Sigel received his J.D. from The George Washington University Law School in 1992, and spent three years as an associate attorney with Wilmer, Cutler, and Pickering in Washington, D.C., specializing in securities enforcement litigation. He returned home to New Hampshire in 1995 to practice law with Devine Millimet but took a leave in 1996 when Jeanne Shaheen asked him to manage her campaign for governor. Sigel continued to work for Shaheen as chief of staff for six years, and then as the campaign manager of her 2002 senatorial campaign. Sigel returned to the law in 2003, working as attorney of counsel at Shaheen & Gordon, P.C. Sigel served as the chief architect of and senior advisor to John Lynch’s 2004 campaign for governor. Upon Lynch’s election, he named Sigel chief of staff, because, in his words, “Rich brings a passion to public service, along with a deep understanding of state government and the political process.” He was featured on New Hampshire’s Ten Most Powerful People list in 2009 and on the New Hampshire Business Influencer’s list in 2011.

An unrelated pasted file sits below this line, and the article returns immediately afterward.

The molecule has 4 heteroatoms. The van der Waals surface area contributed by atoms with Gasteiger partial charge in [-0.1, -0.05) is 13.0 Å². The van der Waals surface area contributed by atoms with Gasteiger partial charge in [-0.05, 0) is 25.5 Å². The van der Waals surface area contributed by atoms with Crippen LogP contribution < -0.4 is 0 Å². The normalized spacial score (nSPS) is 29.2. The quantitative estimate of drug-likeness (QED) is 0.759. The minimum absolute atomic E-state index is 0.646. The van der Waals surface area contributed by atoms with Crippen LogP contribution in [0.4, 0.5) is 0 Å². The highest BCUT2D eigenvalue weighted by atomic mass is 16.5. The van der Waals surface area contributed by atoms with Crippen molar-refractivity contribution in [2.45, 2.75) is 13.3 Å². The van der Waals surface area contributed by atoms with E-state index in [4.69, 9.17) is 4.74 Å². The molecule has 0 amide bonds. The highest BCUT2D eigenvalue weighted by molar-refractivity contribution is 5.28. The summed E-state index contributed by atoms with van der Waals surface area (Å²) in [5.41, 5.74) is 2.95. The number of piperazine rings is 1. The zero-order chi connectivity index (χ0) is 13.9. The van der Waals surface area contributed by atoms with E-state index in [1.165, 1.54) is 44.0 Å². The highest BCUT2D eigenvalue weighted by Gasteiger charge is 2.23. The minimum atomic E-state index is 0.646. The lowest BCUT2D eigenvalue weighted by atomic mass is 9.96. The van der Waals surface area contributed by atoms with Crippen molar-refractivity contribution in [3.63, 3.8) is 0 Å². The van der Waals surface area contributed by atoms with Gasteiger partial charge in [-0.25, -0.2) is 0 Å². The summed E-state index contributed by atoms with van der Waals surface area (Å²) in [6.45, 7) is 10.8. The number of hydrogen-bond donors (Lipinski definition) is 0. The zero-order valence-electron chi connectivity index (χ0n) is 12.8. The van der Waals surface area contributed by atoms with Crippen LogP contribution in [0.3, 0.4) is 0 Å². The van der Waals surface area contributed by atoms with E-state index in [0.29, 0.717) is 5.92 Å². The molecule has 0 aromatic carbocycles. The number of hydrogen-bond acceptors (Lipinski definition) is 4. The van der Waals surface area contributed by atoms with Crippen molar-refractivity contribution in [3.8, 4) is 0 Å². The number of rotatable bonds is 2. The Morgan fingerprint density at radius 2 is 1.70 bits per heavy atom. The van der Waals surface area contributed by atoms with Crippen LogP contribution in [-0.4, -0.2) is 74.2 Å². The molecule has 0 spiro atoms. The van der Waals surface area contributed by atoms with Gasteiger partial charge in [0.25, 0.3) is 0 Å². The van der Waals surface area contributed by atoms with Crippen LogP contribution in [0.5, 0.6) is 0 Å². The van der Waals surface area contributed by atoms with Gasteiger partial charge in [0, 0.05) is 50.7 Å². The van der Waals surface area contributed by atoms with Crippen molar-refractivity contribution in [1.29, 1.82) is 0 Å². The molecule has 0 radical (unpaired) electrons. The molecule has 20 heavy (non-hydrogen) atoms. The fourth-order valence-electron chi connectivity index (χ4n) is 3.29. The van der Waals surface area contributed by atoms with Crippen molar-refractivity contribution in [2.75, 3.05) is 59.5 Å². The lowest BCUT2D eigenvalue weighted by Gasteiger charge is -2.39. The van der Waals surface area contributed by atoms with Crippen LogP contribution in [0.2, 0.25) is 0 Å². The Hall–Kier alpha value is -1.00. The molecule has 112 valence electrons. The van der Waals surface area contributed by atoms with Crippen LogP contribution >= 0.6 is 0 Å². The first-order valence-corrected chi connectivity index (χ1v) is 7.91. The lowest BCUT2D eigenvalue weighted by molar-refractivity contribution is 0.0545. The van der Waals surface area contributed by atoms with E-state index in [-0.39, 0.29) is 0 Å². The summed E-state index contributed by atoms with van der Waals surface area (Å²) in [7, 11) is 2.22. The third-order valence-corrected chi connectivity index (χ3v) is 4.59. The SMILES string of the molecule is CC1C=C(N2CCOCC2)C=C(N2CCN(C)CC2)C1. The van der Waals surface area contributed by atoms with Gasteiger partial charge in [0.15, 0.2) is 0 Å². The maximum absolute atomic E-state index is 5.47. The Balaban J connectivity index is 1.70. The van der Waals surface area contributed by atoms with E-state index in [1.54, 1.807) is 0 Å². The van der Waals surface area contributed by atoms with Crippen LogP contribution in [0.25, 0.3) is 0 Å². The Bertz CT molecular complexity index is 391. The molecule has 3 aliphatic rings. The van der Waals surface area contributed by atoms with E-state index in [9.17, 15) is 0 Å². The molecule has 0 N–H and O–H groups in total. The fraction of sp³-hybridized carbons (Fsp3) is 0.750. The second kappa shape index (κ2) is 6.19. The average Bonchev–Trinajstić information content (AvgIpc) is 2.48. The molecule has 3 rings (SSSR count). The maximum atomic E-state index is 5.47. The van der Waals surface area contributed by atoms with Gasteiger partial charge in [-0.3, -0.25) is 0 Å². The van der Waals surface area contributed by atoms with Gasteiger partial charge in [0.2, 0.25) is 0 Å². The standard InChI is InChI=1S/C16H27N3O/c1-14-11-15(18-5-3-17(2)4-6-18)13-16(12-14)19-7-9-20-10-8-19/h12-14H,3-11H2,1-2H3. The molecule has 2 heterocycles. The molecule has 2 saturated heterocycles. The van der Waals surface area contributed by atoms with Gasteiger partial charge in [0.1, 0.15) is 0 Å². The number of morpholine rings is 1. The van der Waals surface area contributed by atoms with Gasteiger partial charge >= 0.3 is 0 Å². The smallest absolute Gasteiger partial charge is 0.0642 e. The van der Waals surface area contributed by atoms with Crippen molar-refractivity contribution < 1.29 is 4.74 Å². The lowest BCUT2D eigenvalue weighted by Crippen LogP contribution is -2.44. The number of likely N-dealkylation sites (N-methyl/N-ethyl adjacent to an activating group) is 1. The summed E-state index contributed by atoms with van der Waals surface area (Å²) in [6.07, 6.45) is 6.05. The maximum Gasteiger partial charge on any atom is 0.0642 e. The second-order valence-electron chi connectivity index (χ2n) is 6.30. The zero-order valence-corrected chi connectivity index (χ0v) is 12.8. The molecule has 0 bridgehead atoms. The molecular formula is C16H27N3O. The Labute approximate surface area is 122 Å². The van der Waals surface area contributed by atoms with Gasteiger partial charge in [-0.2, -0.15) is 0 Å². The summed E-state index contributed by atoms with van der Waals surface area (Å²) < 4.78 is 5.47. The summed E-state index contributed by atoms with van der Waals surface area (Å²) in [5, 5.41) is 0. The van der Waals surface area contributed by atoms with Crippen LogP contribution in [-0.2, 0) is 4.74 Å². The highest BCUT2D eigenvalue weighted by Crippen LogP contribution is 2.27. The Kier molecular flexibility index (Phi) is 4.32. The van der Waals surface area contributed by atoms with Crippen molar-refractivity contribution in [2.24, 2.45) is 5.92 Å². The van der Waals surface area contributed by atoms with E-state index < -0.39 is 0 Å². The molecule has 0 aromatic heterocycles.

Since 2012, Rich Sigel has been working as a senior advisor with McLane Middleton GPS, providing strategic advising and government affairs services for businesses and organizations. Sigel shared that the skillsets he uses each day were developed at Derryfield and have remained a common thread throughout his career. His love for management and effecting positive change started back at DS in 1975.
“I use the same skill set today as I learned and became passionate about at Derryfield. Organizing and moving things forward are what I really enjoy doing, and I’ve been able to help people because of the skills I picked up in leadership roles at Derryfield.”